“Now, we can real time on a daily basis check on our students, and if there’s some students that are having difficulties financially, we can do an intervention there to see if we can support them,” Williams says. “If a student is having a problem academically, we can do an intervention to support them.
“The idea is to get over and across the finish line. That’s the goal.
We’ve been very successful [in] getting this data and making it clean and available for everybody.”
DSU is by no means alone in its efforts to use data analytics to try to keep more students in school.
“No longer just the stuff of institutional reports to various government agencies, data are used throughout institutions to mobilize action,” states a 2016 Education Trust report titled “Using Data to Improve Student Outcomes: Learning From Leading Colleges.”
For Williams, checking the reports generated by the data transformation team is part of his morning routine, which begins at 5:30 a.m. with a jog around campus.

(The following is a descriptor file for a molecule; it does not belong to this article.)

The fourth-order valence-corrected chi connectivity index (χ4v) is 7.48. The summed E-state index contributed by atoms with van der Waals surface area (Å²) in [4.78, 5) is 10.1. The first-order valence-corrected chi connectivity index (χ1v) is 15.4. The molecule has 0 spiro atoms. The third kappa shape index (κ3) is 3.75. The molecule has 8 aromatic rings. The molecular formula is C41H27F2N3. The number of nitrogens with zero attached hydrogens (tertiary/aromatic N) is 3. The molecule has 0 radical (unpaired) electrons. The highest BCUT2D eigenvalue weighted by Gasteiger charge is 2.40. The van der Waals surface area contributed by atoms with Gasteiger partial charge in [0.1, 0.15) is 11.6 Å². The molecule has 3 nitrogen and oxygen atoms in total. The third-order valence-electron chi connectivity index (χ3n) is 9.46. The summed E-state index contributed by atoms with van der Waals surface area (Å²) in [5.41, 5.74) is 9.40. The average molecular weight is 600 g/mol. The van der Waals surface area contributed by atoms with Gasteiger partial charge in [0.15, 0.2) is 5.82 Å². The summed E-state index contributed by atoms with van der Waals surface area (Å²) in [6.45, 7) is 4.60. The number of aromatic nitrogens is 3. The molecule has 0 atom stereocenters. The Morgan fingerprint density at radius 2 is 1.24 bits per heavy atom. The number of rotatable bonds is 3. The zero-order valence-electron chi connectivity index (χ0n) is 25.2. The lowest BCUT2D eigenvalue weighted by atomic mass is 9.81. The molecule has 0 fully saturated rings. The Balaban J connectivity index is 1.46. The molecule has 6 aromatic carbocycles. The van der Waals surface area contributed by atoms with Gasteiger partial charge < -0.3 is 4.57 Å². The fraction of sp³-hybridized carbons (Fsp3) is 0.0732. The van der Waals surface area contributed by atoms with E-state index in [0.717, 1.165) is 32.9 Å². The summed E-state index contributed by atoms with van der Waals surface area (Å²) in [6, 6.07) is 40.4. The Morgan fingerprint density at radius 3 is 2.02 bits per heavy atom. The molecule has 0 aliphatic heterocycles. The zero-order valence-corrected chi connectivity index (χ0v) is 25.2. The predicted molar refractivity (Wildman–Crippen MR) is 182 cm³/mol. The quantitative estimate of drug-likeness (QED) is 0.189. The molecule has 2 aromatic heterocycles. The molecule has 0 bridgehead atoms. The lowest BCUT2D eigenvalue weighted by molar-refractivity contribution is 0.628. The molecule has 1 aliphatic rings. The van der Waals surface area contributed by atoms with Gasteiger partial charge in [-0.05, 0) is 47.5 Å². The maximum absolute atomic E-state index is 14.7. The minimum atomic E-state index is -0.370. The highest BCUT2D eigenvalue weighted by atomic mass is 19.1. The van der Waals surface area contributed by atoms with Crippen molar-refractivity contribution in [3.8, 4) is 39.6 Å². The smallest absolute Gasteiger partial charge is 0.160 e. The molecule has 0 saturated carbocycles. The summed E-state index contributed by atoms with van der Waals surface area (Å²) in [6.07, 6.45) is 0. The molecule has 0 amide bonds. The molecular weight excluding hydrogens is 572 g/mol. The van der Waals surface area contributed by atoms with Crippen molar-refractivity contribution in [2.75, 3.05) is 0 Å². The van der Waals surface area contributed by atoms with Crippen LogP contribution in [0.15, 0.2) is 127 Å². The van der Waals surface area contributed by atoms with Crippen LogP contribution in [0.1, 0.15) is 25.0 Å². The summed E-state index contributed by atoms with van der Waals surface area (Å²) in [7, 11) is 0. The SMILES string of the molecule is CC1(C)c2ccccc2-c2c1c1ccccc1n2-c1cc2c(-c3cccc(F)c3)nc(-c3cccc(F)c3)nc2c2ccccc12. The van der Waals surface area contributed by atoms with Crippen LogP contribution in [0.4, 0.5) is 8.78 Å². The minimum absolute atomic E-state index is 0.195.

“When I come back from my run and cool down, I check my phone at 6:30 [a.m.], 6:32 [a.m.] and that data is there,” Williams says. “If I need to get my team together or if there’s red flags that create some uncertainty, I can call my COO, who also monitors this, and say: ‘What’s happening?’”
Williams is referring to Teresa Hardee, senior vice president of finance and administration and chief operating officer at the school.
Hardee and her team wage their battle from Room 300 and 317 of the campus administration building.
“I call this the ‘war room,’” Hardee said during a recent visit to Room 300, the walls of which were blanketed with sheets of easel paper and colorful sticky notes — purple, pink, aqua and yellow — all with writings about things such as student housing, scholarships, tuition waiver deadlines and the like.